CAIRO — Egypt announced in mid-October the release of a new batch of pre-trial detainees as the government prepares to hold a national dialogue with opposition forces called for by President Abdel Fattah al-Sisi in April.
Tarek al-Khouly, a member of the Coordination's Committee of Partie's Youth Leaders and Politicians and of the Presidential Pardon Committee, announced on his Facebook page on Oct. 16 the release of 25 detainees held in pretrial detention for political issues or issues related to freedom of opinion and expression.
On the same day, Mohamed Abdel Aziz, another member of the Presidential Pardon Committee, published the names of those released.
On Oct. 11, Tariq al-Awadi, a human rights lawyer and member of the Presidential Pardon Committee, announced that the committee is in the process of finalizing the procedures for the release of 70 detainees — the largest number of political prisoners to be released since the reactivation of the Presidential Pardon Committee on April 26.
This comes in conjunction with the launch of the preparatory meetings before the start of the actual sessions of the national dialogue between the government and the opposition.
The National Dialogue Board of Trustees, headed by journalist Diaa Rashwan, is discussing during the preparatory meetings the nominations of participants from various parties and public figures in the national dialogue sessions.
The National Training Academy, which was established in 2017 to train government employees and boost their efficiency and is affiliated with the Egyptian presidency, launched the online platform for application forms for those who wish to attend the national dialogue sessions. Anyone can participate in the meeting, upon approval of their application.
Speaking to Al-Monitor, Awadi said that the release of prisoners held in pre-trial detention coincides with the approaching date of the national dialogue sessions, which he said reflects the government’s seriousness in holding a dialogue with all opposition movements, except for the groups calling for violence.
Awadi pointed out that through his work with the Presidential Pardon Committee, he saw clear improvement and a breakthrough in the vision of the current political administration and the security services regarding the issue of detainees and political prisoners.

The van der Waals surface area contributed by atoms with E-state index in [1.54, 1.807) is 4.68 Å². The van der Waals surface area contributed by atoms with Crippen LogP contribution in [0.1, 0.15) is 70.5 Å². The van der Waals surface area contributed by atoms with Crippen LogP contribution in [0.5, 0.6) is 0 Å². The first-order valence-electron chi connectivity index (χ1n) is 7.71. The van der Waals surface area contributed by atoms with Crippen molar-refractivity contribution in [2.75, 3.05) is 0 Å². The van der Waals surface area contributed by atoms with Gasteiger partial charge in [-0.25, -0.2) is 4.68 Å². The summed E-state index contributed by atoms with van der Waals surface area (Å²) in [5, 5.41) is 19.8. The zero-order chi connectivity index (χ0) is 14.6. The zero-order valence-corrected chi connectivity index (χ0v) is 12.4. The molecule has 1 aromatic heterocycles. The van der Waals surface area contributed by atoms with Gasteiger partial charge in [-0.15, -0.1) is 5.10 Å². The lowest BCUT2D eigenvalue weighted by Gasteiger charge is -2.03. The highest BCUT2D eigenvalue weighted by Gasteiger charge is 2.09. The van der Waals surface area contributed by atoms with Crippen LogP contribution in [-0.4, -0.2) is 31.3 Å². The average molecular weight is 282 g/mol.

“This [rapprochement] will serve the community interest and achieve reconciliation between its various political groups. This is the beginning of real political reform in the country,” he said.
Meanwhile, Ihab al-Tamawi, a member of parliament and an assistant rapporteur of the political rights committee in the national dialogue, said that the national dialogue sessions will start after the conclusion of the preparatory meetings that are currently underway.
He said the sessions are expected to start before the end of 2022 and will result in decisions and procedures that will be implemented at the beginning of 2023.
Tamawi explained that names of participants are currently being discussed during the preparatory meetings, as well as organizational issues to hold the dialogue as per recommendations to deal with the current changes and improve performance in the coming period, especially in light of the economic, political and social situation in Egypt, which will be the main points of discussions in the dialogue.
Ammar Ali Hassan, a professor of political science at Cairo University, told Al-Monitor, “The Egyptian administration is trying to improve its political image, especially amid the difficult economic conditions, by making more efforts to convince the political movements and Egyptians of the seriousness of the national dialogue between the state and the opposition.”
“This is why the Egyptian government was keen on releasing another batch of political prisoners and detainees charged with participating in anti-government protests,” he added.